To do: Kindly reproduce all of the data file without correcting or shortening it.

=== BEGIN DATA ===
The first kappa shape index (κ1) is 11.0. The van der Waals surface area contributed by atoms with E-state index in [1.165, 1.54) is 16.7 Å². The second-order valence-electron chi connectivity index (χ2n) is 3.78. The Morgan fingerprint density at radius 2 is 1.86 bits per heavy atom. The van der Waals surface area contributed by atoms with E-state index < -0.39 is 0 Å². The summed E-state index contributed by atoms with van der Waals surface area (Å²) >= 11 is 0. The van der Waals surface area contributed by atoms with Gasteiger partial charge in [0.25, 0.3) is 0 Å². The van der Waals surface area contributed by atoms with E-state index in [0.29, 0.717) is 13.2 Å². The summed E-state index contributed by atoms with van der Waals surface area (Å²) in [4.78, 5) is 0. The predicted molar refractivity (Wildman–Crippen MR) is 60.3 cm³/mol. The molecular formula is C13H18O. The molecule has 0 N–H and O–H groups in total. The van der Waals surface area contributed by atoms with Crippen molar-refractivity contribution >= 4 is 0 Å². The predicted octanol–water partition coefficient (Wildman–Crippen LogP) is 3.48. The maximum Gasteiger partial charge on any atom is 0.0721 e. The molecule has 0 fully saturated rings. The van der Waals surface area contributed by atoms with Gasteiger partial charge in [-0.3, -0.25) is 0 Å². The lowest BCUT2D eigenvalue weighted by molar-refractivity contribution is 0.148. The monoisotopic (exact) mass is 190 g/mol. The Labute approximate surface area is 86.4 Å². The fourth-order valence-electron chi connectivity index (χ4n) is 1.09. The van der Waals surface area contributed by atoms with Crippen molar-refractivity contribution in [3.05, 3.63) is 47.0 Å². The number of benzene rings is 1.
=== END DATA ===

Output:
The first kappa shape index (κ1) is 11.0. The van der Waals surface area contributed by atoms with E-state index in [1.165, 1.54) is 16.7 Å². The second-order valence-electron chi connectivity index (χ2n) is 3.78. The Morgan fingerprint density at radius 2 is 1.86 bits per heavy atom. The van der Waals surface area contributed by atoms with E-state index < -0.39 is 0 Å². The summed E-state index contributed by atoms with van der Waals surface area (Å²) >= 11 is 0. The van der Waals surface area contributed by atoms with Gasteiger partial charge in [0.25, 0.3) is 0 Å². The van der Waals surface area contributed by atoms with E-state index in [0.29, 0.717) is 13.2 Å². The summed E-state index contributed by atoms with van der Waals surface area (Å²) in [4.78, 5) is 0. The predicted molar refractivity (Wildman–Crippen MR) is 60.3 cm³/mol. The molecular formula is C13H18O. The molecule has 0 N–H and O–H groups in total. The van der Waals surface area contributed by atoms with Crippen molar-refractivity contribution >= 4 is 0 Å². The predicted octanol–water partition coefficient (Wildman–Crippen LogP) is 3.48. The maximum Gasteiger partial charge on any atom is 0.0721 e. The molecule has 0 fully saturated rings. The van der Waals surface area contributed by atoms with Gasteiger partial charge in [-0.3, -0.25) is 0 Å². The lowest BCUT2D eigenvalue weighted by molar-refractivity contribution is 0.148. The monoisotopic (exact) mass is 190 g/mol. The Labute approximate surface area is 86.4 Å². The fourth-order valence-electron chi connectivity index (χ4n) is 1.09. The van der Waals surface area contributed by atoms with Crippen molar-refractivity contribution in [3.05, 3.63) is 47.0 Å². The number of benzene rings is 1.